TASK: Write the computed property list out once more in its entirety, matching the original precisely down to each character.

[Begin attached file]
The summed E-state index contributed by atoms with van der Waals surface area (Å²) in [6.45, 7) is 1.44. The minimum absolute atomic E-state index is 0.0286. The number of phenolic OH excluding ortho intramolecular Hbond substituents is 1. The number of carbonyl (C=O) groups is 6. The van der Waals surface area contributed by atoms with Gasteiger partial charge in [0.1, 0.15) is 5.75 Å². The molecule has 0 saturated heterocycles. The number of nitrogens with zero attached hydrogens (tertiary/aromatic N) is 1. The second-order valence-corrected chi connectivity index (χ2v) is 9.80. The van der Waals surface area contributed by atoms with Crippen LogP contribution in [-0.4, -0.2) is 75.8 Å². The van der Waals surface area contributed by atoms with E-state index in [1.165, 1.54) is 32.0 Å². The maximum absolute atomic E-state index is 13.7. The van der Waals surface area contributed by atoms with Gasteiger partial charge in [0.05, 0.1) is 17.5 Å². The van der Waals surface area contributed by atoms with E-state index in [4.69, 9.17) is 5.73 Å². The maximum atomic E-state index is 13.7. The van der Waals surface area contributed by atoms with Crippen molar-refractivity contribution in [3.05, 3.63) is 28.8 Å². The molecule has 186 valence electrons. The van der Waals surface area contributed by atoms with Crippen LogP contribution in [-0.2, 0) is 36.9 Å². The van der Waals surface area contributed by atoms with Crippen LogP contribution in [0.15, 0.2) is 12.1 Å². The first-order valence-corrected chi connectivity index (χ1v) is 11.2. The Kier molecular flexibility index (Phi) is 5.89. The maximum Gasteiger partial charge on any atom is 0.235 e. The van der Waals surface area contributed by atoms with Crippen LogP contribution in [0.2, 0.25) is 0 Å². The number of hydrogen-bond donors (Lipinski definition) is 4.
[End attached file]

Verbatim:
The summed E-state index contributed by atoms with van der Waals surface area (Å²) in [6.45, 7) is 1.44. The minimum absolute atomic E-state index is 0.0286. The number of phenolic OH excluding ortho intramolecular Hbond substituents is 1. The number of carbonyl (C=O) groups is 6. The van der Waals surface area contributed by atoms with Gasteiger partial charge in [0.1, 0.15) is 5.75 Å². The molecule has 0 saturated heterocycles. The number of nitrogens with zero attached hydrogens (tertiary/aromatic N) is 1. The second-order valence-corrected chi connectivity index (χ2v) is 9.80. The van der Waals surface area contributed by atoms with Crippen LogP contribution in [-0.4, -0.2) is 75.8 Å². The van der Waals surface area contributed by atoms with E-state index in [1.165, 1.54) is 32.0 Å². The maximum absolute atomic E-state index is 13.7. The van der Waals surface area contributed by atoms with Gasteiger partial charge in [0.05, 0.1) is 17.5 Å². The van der Waals surface area contributed by atoms with E-state index in [4.69, 9.17) is 5.73 Å². The maximum atomic E-state index is 13.7. The van der Waals surface area contributed by atoms with Crippen molar-refractivity contribution in [3.05, 3.63) is 28.8 Å². The molecule has 186 valence electrons. The van der Waals surface area contributed by atoms with Crippen LogP contribution in [-0.2, 0) is 36.9 Å². The van der Waals surface area contributed by atoms with Crippen LogP contribution in [0.15, 0.2) is 12.1 Å². The first-order valence-corrected chi connectivity index (χ1v) is 11.2. The Kier molecular flexibility index (Phi) is 5.89. The maximum Gasteiger partial charge on any atom is 0.235 e. The van der Waals surface area contributed by atoms with Crippen LogP contribution in [0.2, 0.25) is 0 Å². The number of hydrogen-bond donors (Lipinski definition) is 4.